The founder of the W.J. Hughes Corn Flower Company, William John Hughes, was born in Dufferin County, Ontario in the early 1880’s. As a young man he was employed by Roden Brothers silversmiths of Toronto in the 1890’s. Fortunately for him and for glass collectors, when that firm expanded their lines to include cut lead glass Hughes was asked to learn the art of cutting. Starting in 1912, he began to experiment at his home with his own original “grey” cut glass patterns (shallower cuts on lighter glass). In 1914, Hughes left Roden Brothers to devote himself full time to producing and selling Corn Flower glass.

The Hughes Corn Flower pattern is distinctive with its petalled flower, grid like interior and elegant sweeping stems. Care was taken to maintain the integrity of the pattern throughout the three quarters of a century of production life. The hand-cutting of Corn Flower was done in a five step process:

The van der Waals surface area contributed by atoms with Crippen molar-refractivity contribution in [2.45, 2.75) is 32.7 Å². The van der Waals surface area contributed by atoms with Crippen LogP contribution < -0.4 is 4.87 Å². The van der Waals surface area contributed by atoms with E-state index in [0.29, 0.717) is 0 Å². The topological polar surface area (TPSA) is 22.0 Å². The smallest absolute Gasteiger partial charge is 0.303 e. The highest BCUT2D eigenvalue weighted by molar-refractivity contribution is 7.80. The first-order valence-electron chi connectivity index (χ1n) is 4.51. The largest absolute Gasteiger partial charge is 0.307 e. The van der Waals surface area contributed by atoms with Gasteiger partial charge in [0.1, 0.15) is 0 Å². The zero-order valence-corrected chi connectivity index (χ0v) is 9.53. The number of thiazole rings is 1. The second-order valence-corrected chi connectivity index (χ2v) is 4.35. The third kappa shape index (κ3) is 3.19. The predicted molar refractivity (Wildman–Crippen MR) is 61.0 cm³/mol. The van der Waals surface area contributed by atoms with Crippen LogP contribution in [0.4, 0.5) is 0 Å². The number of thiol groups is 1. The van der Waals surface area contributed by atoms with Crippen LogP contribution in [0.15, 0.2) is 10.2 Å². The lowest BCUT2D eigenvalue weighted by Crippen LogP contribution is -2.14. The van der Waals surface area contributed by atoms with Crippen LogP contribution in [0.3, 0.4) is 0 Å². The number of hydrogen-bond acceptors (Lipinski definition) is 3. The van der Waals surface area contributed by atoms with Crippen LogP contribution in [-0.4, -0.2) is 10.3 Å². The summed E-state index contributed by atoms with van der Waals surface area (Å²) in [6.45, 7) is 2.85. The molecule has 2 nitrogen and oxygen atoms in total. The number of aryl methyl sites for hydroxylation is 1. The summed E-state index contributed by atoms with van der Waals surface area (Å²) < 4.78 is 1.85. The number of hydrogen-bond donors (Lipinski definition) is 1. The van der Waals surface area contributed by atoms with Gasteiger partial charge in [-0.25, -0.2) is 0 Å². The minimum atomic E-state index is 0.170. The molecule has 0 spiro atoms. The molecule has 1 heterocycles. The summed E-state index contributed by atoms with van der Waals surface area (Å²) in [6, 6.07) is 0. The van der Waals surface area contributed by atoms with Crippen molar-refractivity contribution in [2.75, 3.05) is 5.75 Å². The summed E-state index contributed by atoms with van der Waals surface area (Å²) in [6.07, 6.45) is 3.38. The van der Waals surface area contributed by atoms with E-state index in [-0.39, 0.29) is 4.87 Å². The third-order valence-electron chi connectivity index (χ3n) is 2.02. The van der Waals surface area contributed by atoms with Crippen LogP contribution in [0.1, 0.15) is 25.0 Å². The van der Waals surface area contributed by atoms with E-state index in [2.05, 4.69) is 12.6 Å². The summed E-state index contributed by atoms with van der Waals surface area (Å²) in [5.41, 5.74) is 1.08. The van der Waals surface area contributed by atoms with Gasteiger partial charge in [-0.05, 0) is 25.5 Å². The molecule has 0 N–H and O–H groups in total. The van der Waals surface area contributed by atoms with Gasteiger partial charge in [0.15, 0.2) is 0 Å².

Five Steps of Corn Flower Cutting
  1. “Spotting” – marking out the positioning of the flowers with dash-like cuts
  2. “Six-siding” and “stemming” – the interior grid-like design of authentic Corn Flower forms hexagonal patterns; graceful arching stems also were cut in this stage
  3. “Leafing” – distinctive leaves formed with a pair of elongated semi-circles that end in a point
  4. “Petalling” – a series of shallow cuts usually forming twelve petals, however this number did vary when space was restricted on smaller surfaces. On items with very little room a Corn Flower bud design was used
  5. “Fringing” or “nicking” – the tips of the petals were decorated with a series of small cut lines